Apple's (NASDAQ:AAPL) set-top box, called Apple TV, has largely remained the same since 2010. The device's lack of progress during this period has reflected the tech giant's obvious decision to focus on other products. But next week Apple will finally launch a complete redesign of the product, signaling the company's newfound interest in revolutionizing the TV experience. Here's what the new set-top box means for investors.

Apple TV. Image source: Apple.

An overhauled Apple TV
The new Apple TV isn't very notable when it comes to the guts inside the box. It will sport the A8 chip used in the iPhone 6 and iPhone 6 Plus and come in eight GB and 16 GB storage options. And the shape of the set-top box remains nearly the same as its predecessor -- only slightly taller.

But don't let the uninspiring hardware of the box itself fool you. The first thing consumers are going to notice about the new Apple TV is the new Siri Remote -- a huge improvement from the old Apple TV remote with only a few buttons. The Siri Remote sports Bluetooth 4.0 wireless technology, its own accelerometer and gyroscope, a rechargeable battery, and a touch screen in addition to its built-in buttons. With Siri at users fingertips, the way users interact with their TVs will be entirely different than the previous Apple TV experience.

Apple TV. Image source: Apple.

And the biggest game-changer of all is the launch of an App Store for the Apple TV.

"It all starts by recognizing that apps are the future of television," reads Apple's website.

Making apps and new ways to interact with the TV possible, the new Apple TV operates on its own dedicated OS called tvOS.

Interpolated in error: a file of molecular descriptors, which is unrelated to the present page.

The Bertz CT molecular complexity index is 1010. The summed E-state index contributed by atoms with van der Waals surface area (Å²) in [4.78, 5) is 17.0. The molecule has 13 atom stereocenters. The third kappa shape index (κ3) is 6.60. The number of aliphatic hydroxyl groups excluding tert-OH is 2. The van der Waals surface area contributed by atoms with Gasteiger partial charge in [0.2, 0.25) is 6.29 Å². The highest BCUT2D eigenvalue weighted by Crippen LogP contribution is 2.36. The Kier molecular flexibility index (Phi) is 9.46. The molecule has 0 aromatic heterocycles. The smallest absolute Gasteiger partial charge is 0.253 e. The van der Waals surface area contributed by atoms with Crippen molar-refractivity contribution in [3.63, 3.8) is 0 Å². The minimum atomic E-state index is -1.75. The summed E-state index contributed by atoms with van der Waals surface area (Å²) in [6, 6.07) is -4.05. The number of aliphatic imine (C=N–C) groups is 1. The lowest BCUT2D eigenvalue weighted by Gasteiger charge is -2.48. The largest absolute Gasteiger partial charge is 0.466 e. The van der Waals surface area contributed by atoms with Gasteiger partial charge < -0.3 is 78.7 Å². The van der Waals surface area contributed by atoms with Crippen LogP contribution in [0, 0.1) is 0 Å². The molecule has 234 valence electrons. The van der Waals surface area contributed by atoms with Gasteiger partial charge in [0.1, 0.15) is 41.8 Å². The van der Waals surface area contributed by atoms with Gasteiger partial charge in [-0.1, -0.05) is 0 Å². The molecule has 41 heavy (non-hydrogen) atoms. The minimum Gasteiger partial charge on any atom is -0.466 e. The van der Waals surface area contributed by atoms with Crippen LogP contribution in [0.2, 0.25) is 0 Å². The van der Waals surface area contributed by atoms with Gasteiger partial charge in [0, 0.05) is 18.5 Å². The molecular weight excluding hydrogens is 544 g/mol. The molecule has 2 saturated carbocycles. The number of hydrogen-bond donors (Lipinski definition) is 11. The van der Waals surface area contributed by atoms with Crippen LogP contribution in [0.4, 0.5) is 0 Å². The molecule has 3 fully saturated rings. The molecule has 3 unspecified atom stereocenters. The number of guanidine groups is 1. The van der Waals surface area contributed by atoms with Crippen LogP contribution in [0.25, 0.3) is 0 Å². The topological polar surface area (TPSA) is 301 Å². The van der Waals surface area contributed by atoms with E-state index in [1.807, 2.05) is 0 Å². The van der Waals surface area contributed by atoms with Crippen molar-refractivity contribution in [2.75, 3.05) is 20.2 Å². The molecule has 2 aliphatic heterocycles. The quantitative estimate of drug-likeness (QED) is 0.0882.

Apple has big hopes for its redesigned Apple TV. When asked in a recent WSJ interview whether or not the Apple TV will represent a fundamental shift in the way consumers experience television, Cook was firm in his answer.

"I think it will be, yes. The first thing that is required in a TV is that you have to have a platform," Cook said. "You have to have a foundation. What we've done is announce the foundation -- and I've never been so confident in that, that this is the foundation of the future of TV."

An important piece of Apple's ecosystem
The biggest takeaway form the redesigned Apple TV for investors is its focus on apps. There's not enough commentary on how critical app sales are to the bull case for holding Apple stock for the long haul.

It's not the potential revenue from apps that investors should get excited about, even though this could be a meaningful driver over the long haul. Instead, the rosy outlook for tvOS apps resides in how they will reinforce the "stickiness" of the overall Apple ecosystem.

Apple's app sales are a representation of an increasingly invested customer base. The more time users spend on iOS apps, the more entrenched they are in the growing Apple ecosystem. Bringing an app store to the living room, where consumers spend several hours a day watching TV, is an important step for Apple in keeping switching costs for its customers high.

Going forward, Apple's moves in the television space will likely be more pronounced. With this Apple TV overhaul, the company has officially declared the category more than a hobby.

And this is only the beginning of Apple's new "foundation" for television, Cook suggested in his interview with the WSJ, "The starting gun has been fired."

Apple TV orders are scheduled to begin on Monday, Oct. 26, and shipments are set to begin by the end of the week.

Daniel Sparks owns shares of Apple. The Motley Fool owns shares of and recommends Apple. Try any of our Foolish newsletter services free for 30 days. We Fools may not all hold the same opinions, but we all believe that considering a diverse range of insights makes us better investors. The Motley Fool has a disclosure policy.